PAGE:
Concluding remarks! 

Science uses published research results to gather evidence for what really is true. The Truth for scientists is determined by the evidence; most of their research studies are intended to gather the needed evidence.  Controversies in science usually can be resolved by acquiring more or better data; on  the other hand, controversies in the public realm often result from subjective considerations rather than objective scientific findings.  The importance of The Truth often extends to everybody!

 

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SHOULD MODERN RESEARCH SCIENTISTS AIM TO WORK IN ACADEMIA OR INDUSTRY? 

 

 

Trying to decide where to do research work often is not easy! (http://dr-monsrs.net)
Trying to decide where to do research work often is not so easy!   (http://dr-monsrs.net)

 

On the surface, working as a professional researcher at academia (universities, medical schools, research institutes, government research centers) or at industry is a matter of personal choice.  Research jobs at either location have both good and poor operational features.  As I have written earlier, many faculty scientists now are increasingly dissatisfied with their serious job problems in academia (see “Why Are University Scientists Increasingly Upset with Their Job?  Part I”, and “Part II” ).  For the industrial scientists I have known personally, all seemed to be quite happy with their employment, unlike their academic counterparts.  It remains uncommon for any faculty scientist to move into a new research job in industry.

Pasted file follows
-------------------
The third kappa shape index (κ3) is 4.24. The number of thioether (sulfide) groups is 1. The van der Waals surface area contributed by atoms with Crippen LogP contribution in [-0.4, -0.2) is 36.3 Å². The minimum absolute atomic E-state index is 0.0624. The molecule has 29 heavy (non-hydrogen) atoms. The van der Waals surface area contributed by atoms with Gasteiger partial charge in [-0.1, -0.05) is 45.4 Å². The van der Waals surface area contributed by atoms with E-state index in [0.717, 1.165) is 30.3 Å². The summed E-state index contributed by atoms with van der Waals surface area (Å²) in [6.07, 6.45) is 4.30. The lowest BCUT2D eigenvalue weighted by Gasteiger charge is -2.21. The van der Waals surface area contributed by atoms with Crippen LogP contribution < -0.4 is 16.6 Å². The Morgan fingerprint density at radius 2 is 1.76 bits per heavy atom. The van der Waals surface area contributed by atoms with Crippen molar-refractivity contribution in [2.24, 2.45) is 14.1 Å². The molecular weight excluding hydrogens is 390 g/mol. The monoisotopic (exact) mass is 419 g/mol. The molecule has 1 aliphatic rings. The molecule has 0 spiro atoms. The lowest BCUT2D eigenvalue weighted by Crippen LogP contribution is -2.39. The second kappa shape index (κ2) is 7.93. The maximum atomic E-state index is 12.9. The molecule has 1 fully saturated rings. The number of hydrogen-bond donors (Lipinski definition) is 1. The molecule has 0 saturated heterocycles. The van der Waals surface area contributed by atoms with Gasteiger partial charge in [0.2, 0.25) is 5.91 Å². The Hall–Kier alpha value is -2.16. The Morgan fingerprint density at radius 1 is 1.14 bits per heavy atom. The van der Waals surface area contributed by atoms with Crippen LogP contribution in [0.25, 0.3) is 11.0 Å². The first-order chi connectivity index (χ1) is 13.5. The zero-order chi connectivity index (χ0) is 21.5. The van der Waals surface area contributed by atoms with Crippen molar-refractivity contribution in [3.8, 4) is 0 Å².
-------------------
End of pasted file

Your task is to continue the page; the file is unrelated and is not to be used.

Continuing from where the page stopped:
As part of a group of interesting articles about current interactions between industrial research and development activities with scientists in academia, Nature (07 December, 2017: vol. 552, number 7683) has just published a brief dispatch by the science writer, Elie Dolgin, “In Good Company” (https://www.nature.com/articles/d41586-017-07425-z).  This article describes 4 selected faculty scientists who ended their dissatisfaction in academia by moving into a new position researching in industry.  Although the very small number of scientists surveyed does not permit any valid statistical examination, I will give an overview of these individuals followed by a closer look at their motivations (i.e., what were their chief dissatisfactions with university research, and what were they looking for when they moved into industrial research).

Overview of scientists who moved from academia into industry!